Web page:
The Volvo XC60 Recharge Hybrid Is Sort of Weird, But in a Cool Volvo Way
Volvo's compact crossover PHEV works phenomenally well, so long as you plan strategically.
Recently, Volvo loaned me an XC60 T8 eAWD compact crossover for a week. At least, that's what it used to be named; under the brand’s new terminology for 2021, it’s called the XC60 Recharge. That sounds simpler — although the new nomenclature means you must make a note that it’s a plug-in hybrid, unlike the full-electric XC40 Recharge. And be sure not to confuse it with the XC60 T8 Polestar Engineered, which is the same PHEv but packing about 15 more horsepower.
No. Volvo updated the XC60 back in 2017; the present PHEV model has been around since 2018.
The XC60 is the default, Goldilocks Volvo in America. While Volvo emerged as a sedan and wagon company, we live in a crossover world; nearly 80 percent of Volvo’s U.S. sales are SUVs. The XC60 gives you more space than the XC40, successfully distilling the zen-like feel of the XC90 into a smaller package.
In addition, the T8 eAWD — a turbocharged and supercharged 2.0-liter inline-four with an electric motor driving the rear wheels — is one of the oddest engines out there, which makes this car fun to talk about.
To drive the XC60 Recharge correctly, you must strategize. Typically, when I review cars, I block out an hour or two for an extended cruise, but Volvos with the T8 eAWD stink at that. If you plunk it into everyday hybrid mode, you drain the battery quickly and rumble home on the gas engine.
Most of my other driving is staccato, one-off trips. I hit the grocery store or pharmacy; I drop my son off at pre-school; I head to my parents’ house for dinner. These are short, two to three-mile trips where I rarely exceed 30 mph, which are inefficient with a combustion engine. But with the XC60 Recharge, you can make those trips in EV mode, return home, put the Volvo back in the charger, and repeat as needed.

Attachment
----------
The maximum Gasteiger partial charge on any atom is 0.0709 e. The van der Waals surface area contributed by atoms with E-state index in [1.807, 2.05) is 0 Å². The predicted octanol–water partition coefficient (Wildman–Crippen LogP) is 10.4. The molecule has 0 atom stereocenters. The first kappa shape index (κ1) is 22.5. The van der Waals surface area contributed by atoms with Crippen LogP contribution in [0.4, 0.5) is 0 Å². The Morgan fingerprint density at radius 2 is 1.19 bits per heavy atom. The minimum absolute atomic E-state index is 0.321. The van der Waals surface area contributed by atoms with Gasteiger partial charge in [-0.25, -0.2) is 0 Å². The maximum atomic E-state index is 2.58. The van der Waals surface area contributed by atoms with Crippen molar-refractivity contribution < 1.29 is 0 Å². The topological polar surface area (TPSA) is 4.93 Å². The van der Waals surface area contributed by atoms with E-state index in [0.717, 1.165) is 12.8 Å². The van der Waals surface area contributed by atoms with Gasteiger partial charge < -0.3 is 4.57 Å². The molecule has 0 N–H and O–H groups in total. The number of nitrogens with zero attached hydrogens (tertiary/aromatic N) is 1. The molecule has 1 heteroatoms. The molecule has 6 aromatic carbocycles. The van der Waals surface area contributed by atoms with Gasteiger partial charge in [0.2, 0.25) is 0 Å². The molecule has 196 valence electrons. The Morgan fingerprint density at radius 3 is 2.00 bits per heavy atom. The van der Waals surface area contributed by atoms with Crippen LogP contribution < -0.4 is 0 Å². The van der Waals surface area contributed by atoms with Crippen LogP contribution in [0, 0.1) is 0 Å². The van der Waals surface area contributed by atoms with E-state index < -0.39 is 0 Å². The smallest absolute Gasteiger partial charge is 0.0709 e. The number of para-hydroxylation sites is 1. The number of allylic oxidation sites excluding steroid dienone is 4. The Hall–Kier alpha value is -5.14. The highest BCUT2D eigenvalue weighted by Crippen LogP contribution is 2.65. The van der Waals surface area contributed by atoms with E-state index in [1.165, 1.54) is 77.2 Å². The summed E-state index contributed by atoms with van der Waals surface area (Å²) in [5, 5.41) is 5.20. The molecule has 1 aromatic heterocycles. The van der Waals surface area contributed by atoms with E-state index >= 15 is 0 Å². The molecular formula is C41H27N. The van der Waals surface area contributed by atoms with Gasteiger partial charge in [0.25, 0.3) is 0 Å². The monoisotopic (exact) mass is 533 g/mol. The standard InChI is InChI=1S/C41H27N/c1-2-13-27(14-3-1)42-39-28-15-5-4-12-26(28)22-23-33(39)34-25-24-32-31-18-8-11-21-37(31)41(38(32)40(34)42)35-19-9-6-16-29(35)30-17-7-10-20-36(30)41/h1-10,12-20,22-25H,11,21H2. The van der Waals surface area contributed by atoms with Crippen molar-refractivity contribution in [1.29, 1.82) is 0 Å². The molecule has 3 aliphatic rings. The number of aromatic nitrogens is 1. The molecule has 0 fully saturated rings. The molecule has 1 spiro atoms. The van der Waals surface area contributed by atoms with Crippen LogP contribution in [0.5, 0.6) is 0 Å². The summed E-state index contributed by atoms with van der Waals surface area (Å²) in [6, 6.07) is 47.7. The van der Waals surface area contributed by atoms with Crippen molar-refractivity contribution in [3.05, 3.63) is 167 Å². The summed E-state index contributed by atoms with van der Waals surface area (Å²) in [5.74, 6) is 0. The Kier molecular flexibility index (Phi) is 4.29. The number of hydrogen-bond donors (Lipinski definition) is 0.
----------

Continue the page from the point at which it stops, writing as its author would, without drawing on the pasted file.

In effect, you have to accept that you'll have to rely on the gas more for longer trips. Still, I averaged out to about 34 mpg overall — substantially more efficient than the XC60 with the T6 gas engine.
Hearing 400 hp and 472 lb-ft of torque primes you to expect an absolute tire-shredder. And the XC60 Recharge can, if you’re so inclined, haul ass off the line. But most of the time, it’s pure Volvo: refined, quiet and competent, but not especially sporty. And like pretty much every Volvo, it's incredibly safe, earning the coveted IIHS Top Safety Pick+ designation.
It was a good day for German manufacturers.
Serene. Volvo excels with its Scandanavian minimalist design aesthetic, which means everything feels spacious and uncluttered. I drove the Inscription trim, where Volvo adds quality materials like genuine driftwood inlays and perforated Nappa leather. It’s a relaxing place to spend time, which you want in a luxurious family SUV.
That said, the crystal PRND shifter still reads as discordantly flashy. And navigating through multiple windows on Volvo’s touchscreen to do what should be simple things results in anything but spa-like relief.
The XC60 Recharge starts at $53,500. It sits between the base XC60’s $41,700 MSRP and the Polestar Engineered’s eye-popping $72,845. My tester’s Inscription trim was substantially pricier, jumping to $64,095.
The German competition has gone all-in on PHEV compact crossovers. I've driven the BMW X3 xDrive30e, subtle to drive and a mouthful to say, which starts at $49,600. Mercedes-Benz offers a GLC 350e 4Matic with a starting price of $51,900, and Audi has a Q5 55 TFSI e plug-in hybrid, which also starts for $51,900.
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